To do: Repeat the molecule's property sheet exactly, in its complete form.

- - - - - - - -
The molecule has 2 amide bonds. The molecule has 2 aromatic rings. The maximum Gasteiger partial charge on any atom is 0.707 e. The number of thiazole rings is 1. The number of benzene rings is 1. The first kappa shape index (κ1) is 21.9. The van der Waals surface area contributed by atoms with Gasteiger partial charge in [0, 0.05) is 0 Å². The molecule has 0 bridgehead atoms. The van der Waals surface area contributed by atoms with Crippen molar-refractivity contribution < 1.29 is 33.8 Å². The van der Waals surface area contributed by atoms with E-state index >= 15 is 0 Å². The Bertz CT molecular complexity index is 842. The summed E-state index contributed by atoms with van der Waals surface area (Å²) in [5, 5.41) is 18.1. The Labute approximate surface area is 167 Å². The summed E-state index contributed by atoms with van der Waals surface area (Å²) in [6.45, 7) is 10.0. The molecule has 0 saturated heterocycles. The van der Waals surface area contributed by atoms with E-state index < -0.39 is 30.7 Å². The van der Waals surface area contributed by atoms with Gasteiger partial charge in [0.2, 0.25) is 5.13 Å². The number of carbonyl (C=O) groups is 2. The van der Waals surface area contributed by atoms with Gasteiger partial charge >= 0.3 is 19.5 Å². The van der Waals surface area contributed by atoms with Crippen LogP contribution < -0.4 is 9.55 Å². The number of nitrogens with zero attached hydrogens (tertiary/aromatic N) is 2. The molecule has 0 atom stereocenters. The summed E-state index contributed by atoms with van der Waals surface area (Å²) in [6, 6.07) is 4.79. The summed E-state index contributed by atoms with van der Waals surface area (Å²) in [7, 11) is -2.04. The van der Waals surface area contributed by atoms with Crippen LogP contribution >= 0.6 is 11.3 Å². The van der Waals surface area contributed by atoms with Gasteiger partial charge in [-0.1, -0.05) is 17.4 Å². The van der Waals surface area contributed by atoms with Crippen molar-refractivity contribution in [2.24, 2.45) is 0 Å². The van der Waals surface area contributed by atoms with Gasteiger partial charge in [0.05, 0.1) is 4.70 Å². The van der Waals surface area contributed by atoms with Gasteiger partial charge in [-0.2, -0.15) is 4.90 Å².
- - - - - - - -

The molecule has 2 amide bonds. The molecule has 2 aromatic rings. The maximum Gasteiger partial charge on any atom is 0.707 e. The number of thiazole rings is 1. The number of benzene rings is 1. The first kappa shape index (κ1) is 21.9. The van der Waals surface area contributed by atoms with Gasteiger partial charge in [0, 0.05) is 0 Å². The molecule has 0 bridgehead atoms. The van der Waals surface area contributed by atoms with Crippen molar-refractivity contribution < 1.29 is 33.8 Å². The van der Waals surface area contributed by atoms with E-state index >= 15 is 0 Å². The Bertz CT molecular complexity index is 842. The summed E-state index contributed by atoms with van der Waals surface area (Å²) in [5, 5.41) is 18.1. The Labute approximate surface area is 167 Å². The summed E-state index contributed by atoms with van der Waals surface area (Å²) in [6.45, 7) is 10.0. The molecule has 0 saturated heterocycles. The van der Waals surface area contributed by atoms with E-state index < -0.39 is 30.7 Å². The van der Waals surface area contributed by atoms with Gasteiger partial charge in [0.2, 0.25) is 5.13 Å². The number of carbonyl (C=O) groups is 2. The van der Waals surface area contributed by atoms with Gasteiger partial charge >= 0.3 is 19.5 Å². The van der Waals surface area contributed by atoms with Crippen LogP contribution < -0.4 is 9.55 Å². The number of nitrogens with zero attached hydrogens (tertiary/aromatic N) is 2. The molecule has 0 atom stereocenters. The summed E-state index contributed by atoms with van der Waals surface area (Å²) in [6, 6.07) is 4.79. The summed E-state index contributed by atoms with van der Waals surface area (Å²) in [7, 11) is -2.04. The van der Waals surface area contributed by atoms with Crippen LogP contribution >= 0.6 is 11.3 Å². The van der Waals surface area contributed by atoms with Gasteiger partial charge in [-0.1, -0.05) is 17.4 Å². The van der Waals surface area contributed by atoms with Crippen molar-refractivity contribution in [2.24, 2.45) is 0 Å². The van der Waals surface area contributed by atoms with Gasteiger partial charge in [0.05, 0.1) is 4.70 Å². The van der Waals surface area contributed by atoms with Gasteiger partial charge in [-0.2, -0.15) is 4.90 Å².